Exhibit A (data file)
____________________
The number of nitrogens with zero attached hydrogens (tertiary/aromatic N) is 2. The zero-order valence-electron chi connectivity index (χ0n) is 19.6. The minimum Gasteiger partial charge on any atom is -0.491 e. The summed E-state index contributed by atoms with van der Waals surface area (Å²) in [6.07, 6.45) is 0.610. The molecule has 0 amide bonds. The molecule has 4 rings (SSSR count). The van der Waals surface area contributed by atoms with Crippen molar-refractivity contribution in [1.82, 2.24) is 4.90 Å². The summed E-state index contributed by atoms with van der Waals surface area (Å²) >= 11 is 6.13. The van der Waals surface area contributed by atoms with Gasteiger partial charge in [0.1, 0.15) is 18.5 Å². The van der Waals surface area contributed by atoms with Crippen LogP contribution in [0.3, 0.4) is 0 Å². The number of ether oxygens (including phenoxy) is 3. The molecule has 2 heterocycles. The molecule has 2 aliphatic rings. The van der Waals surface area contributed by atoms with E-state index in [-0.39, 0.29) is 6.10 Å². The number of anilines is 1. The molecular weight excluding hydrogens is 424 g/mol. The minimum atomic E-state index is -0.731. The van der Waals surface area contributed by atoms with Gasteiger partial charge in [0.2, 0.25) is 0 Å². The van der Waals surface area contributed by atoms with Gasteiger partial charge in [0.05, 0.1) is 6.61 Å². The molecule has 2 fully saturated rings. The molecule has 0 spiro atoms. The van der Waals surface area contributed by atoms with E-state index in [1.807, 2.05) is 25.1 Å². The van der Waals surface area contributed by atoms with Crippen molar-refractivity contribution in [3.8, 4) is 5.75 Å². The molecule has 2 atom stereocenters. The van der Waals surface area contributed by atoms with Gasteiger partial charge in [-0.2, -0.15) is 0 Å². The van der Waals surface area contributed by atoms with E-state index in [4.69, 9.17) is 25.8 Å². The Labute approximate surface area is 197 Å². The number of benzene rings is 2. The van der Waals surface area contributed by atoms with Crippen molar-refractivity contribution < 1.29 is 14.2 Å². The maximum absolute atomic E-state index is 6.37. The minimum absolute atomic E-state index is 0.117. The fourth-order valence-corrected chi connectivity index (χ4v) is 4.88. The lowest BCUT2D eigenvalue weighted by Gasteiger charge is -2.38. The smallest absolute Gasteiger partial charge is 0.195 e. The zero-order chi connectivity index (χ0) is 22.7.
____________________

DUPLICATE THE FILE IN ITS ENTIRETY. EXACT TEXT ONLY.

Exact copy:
The number of nitrogens with zero attached hydrogens (tertiary/aromatic N) is 2. The zero-order valence-electron chi connectivity index (χ0n) is 19.6. The minimum Gasteiger partial charge on any atom is -0.491 e. The summed E-state index contributed by atoms with van der Waals surface area (Å²) in [6.07, 6.45) is 0.610. The molecule has 0 amide bonds. The molecule has 4 rings (SSSR count). The van der Waals surface area contributed by atoms with Crippen molar-refractivity contribution in [1.82, 2.24) is 4.90 Å². The summed E-state index contributed by atoms with van der Waals surface area (Å²) >= 11 is 6.13. The van der Waals surface area contributed by atoms with Gasteiger partial charge in [0.1, 0.15) is 18.5 Å². The van der Waals surface area contributed by atoms with Crippen LogP contribution in [0.3, 0.4) is 0 Å². The number of ether oxygens (including phenoxy) is 3. The molecule has 2 heterocycles. The molecule has 2 aliphatic rings. The van der Waals surface area contributed by atoms with E-state index in [-0.39, 0.29) is 6.10 Å². The number of anilines is 1. The molecular weight excluding hydrogens is 424 g/mol. The minimum atomic E-state index is -0.731. The van der Waals surface area contributed by atoms with Gasteiger partial charge in [0.2, 0.25) is 0 Å². The van der Waals surface area contributed by atoms with Gasteiger partial charge in [0.05, 0.1) is 6.61 Å². The molecule has 2 fully saturated rings. The molecule has 0 spiro atoms. The van der Waals surface area contributed by atoms with E-state index in [1.807, 2.05) is 25.1 Å². The van der Waals surface area contributed by atoms with Crippen molar-refractivity contribution in [3.8, 4) is 5.75 Å². The molecule has 2 atom stereocenters. The van der Waals surface area contributed by atoms with Gasteiger partial charge in [-0.2, -0.15) is 0 Å². The van der Waals surface area contributed by atoms with E-state index in [4.69, 9.17) is 25.8 Å². The Labute approximate surface area is 197 Å². The number of benzene rings is 2. The van der Waals surface area contributed by atoms with Crippen molar-refractivity contribution < 1.29 is 14.2 Å². The maximum absolute atomic E-state index is 6.37. The minimum absolute atomic E-state index is 0.117. The fourth-order valence-corrected chi connectivity index (χ4v) is 4.88. The lowest BCUT2D eigenvalue weighted by Gasteiger charge is -2.38. The smallest absolute Gasteiger partial charge is 0.195 e. The zero-order chi connectivity index (χ0) is 22.7.